We want to work with you to determine the best care for you and your family. Below are four of our most common treatments for patients in the program: pubertal suppression therapy, hormone therapy for transgender males and transgender females, and mental health support.
While we believe in providing safe and effective care for our patients, the long-term consequences of some of the treatments are still unknown. Visit PBS.org to read an article in which our doctors discuss the risks and reasoning behind our care.
Pubertal Suppression Therapy
Transgender and gender-questioning adolescents who have not yet reached the later stages of puberty may undergo pubertal suppression therapy before they begin hormone therapy. Pubertal suppression therapy is also referred to as “puberty blocking.” Pubertal suppression therapy is a non-invasive, reversible process achieved by using compounds that mimic the actions of gonadotropin-releasing hormone (GnRH) – a puberty-stimulating hormone released in the brain. One such compound, Leuprorelin (brand names: Lupron or Eligard) acts on the pituitary gland by making it less sensitive to GnRH. By desensitizing the pituitary gland to GnRH, fewer pubery-stimulating hormones are released, such as follicle stimulating hormone (FSH) and luteinizing hormone (LH). A reduction in FSH and LH results in a reversible “pause” of pubertal development while a patient is actively taking Leuprorelin.
Before initiating pubertal suppression therapy, patients undergo a physical examination to assess pubertal development. Our medical providers approach physical exams in a sensitive manner, recognizing that physical exams can be distressing for some gender diverse youth. Baseline hormone levels and bone health are also examined at this time. The duration of pubertal suppression therapy varies by patient. Leuprorelin is most commonly administered through an intramuscular injection, which the patient and caregiver may be taught to inject at home.
Hormone Therapy for Transgender Males
Hormone therapy for transgender males (i.e., “female-to-male” adolescents) consists of testosterone, which is most commonly administered by intramuscular injection. Before a patient starts testosterone therapy, we obtain baseline lipid and cholesterol levels, which may increase as a result of testosterone use. Other possible side effects of testosterone therapy include change in mood, increased aggression, acne, and over the long term, increased risk of heart disease. Testosterone injections are typically administered every two weeks, with the dose ranging from 50-200 mg. Patients and caregivers are often taught by healthcare staff to administer the injection at home. Once injections have been started, we advise hormone levels be checked at three to six month intervals to ensure desired testosterone levels are achieved.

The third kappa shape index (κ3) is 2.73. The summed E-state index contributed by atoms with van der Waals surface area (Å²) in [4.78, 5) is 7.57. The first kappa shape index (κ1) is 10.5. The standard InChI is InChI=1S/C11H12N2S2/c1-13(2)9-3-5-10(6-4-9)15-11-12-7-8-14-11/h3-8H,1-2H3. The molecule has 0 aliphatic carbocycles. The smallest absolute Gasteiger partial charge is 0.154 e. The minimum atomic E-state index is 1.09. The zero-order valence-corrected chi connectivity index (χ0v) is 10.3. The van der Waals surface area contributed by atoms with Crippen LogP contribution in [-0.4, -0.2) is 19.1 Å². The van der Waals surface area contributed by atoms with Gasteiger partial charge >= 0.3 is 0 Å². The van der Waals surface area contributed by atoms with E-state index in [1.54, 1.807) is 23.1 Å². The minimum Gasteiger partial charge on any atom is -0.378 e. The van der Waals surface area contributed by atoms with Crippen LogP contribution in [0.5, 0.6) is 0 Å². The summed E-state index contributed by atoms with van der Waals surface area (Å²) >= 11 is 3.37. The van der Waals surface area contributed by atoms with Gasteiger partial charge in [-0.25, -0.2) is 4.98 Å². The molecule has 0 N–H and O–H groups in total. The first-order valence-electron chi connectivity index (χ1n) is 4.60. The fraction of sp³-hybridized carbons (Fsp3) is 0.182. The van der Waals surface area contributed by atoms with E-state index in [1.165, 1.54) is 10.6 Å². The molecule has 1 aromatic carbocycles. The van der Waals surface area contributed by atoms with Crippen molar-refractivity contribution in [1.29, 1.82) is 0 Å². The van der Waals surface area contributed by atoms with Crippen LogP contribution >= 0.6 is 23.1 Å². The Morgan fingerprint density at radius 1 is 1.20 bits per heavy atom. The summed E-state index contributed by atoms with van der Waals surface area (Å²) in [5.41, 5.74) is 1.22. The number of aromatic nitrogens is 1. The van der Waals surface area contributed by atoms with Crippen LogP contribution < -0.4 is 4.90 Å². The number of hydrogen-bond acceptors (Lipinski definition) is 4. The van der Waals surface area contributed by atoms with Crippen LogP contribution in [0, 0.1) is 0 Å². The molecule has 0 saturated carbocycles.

Learn more about testosterone hormone therapy.
Hormone Therapy for Transgender Females
Hormone therapy for transgender females (i.e., “male-to-female” adolescents) typically consists of estrogen, which is commonly administered by intramuscular injection. As with any hormone therapy, baseline hormone levels are obtained. Depending on the dosing level, estrogen is administered either weekly or every two weeks. The most common dose levels are 10-20 mg. In addition to baseline labs, we gather a thorough family and past medical history of bleeding disorders since increased risk of blood clot formation is a possible side effect. Other side effects of estrogen include change in mood and increased risk of certain forms of cancer, such as breast cancer. Patients and caregivers are taught by medical staff to administer the injection at home, and we advise hormone levels be checked at three to six month intervals to ensure desired hormone levels are achieved.
Learn more about estrogen hormone therapy.
Mental Health Support
Many families in our care may benefit greatly from talking with a psychologist or social worker on our mental health team about issues related to gender identity or expression. Our team has specialized training in psychosocial and mental health issues related to gender development, and they can provide support in a number of ways, including (but not limited to):
- Supporting the family of a child with gender-non conforming behavior
- Helping parents learning more about gender development and providing helpful ways to explain gender-related issues to their family and friends
- Partnering with parents to develop age-appropriate ways to explain support their children
- Supporting a family as they decide to start (or not start) gender-related medical care, such as pubertal suppression therapy or hormone therapy
- Helping children and adolescents cope with worry, stress, and other strong feelings related to their gender identity, their bodies, or body changes associated with puberty
- Empowering adolescents to foster skills at managing interpersonal relationships and maintain healthy self-esteem
- Facilitating peer-support opportunities for families through ongoing support groups and through social family outings
We match the diverse support needs of our families by providing them with an array of ways to meet one-on-one with our psychologists. Some families choose to meet with a psychologist once or twice a year, and some choose to meet more regularly. Other families choose to meet with one of our psychologists just once in order to have this relationship established should a need for support arise at some point in the future.
To find out more information about our clinic’s mental health support, contact our program coordinator, Jennifer Leininger, at 773.303.6056 or e-mail firstname.lastname@example.org.